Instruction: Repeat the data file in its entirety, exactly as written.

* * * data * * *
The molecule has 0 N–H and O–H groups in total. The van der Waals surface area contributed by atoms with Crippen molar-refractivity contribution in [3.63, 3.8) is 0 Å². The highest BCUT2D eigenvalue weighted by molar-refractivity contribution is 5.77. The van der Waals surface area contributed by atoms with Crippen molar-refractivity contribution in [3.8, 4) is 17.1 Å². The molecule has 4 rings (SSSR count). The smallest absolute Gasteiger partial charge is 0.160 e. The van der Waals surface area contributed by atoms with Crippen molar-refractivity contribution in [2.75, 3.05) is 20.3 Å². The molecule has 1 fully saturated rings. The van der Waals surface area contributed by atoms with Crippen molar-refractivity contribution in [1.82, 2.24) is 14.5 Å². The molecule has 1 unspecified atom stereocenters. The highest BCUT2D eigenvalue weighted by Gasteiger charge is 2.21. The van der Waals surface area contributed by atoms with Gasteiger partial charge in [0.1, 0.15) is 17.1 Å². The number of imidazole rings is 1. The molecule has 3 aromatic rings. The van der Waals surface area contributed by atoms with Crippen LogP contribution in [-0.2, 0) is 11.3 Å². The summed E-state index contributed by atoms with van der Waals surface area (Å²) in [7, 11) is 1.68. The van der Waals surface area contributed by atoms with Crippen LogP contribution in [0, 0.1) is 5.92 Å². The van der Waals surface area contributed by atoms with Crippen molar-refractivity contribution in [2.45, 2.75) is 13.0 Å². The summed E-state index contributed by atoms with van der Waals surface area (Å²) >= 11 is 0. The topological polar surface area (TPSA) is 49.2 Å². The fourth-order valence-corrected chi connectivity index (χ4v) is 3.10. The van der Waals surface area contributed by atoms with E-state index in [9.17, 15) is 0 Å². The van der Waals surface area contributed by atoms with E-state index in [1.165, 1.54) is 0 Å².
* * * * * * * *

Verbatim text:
The molecule has 0 N–H and O–H groups in total. The van der Waals surface area contributed by atoms with Crippen molar-refractivity contribution in [3.63, 3.8) is 0 Å². The highest BCUT2D eigenvalue weighted by molar-refractivity contribution is 5.77. The van der Waals surface area contributed by atoms with Crippen molar-refractivity contribution in [3.8, 4) is 17.1 Å². The molecule has 4 rings (SSSR count). The smallest absolute Gasteiger partial charge is 0.160 e. The van der Waals surface area contributed by atoms with Crippen molar-refractivity contribution in [2.75, 3.05) is 20.3 Å². The molecule has 1 fully saturated rings. The van der Waals surface area contributed by atoms with Crippen molar-refractivity contribution in [1.82, 2.24) is 14.5 Å². The molecule has 1 unspecified atom stereocenters. The highest BCUT2D eigenvalue weighted by Gasteiger charge is 2.21. The van der Waals surface area contributed by atoms with Gasteiger partial charge in [0.1, 0.15) is 17.1 Å². The number of imidazole rings is 1. The molecule has 3 aromatic rings. The van der Waals surface area contributed by atoms with Crippen LogP contribution in [-0.2, 0) is 11.3 Å². The summed E-state index contributed by atoms with van der Waals surface area (Å²) in [7, 11) is 1.68. The van der Waals surface area contributed by atoms with Crippen LogP contribution in [0, 0.1) is 5.92 Å². The van der Waals surface area contributed by atoms with Crippen molar-refractivity contribution in [2.45, 2.75) is 13.0 Å². The summed E-state index contributed by atoms with van der Waals surface area (Å²) >= 11 is 0. The topological polar surface area (TPSA) is 49.2 Å². The fourth-order valence-corrected chi connectivity index (χ4v) is 3.10. The van der Waals surface area contributed by atoms with E-state index in [9.17, 15) is 0 Å². The van der Waals surface area contributed by atoms with E-state index in [1.165, 1.54) is 0 Å².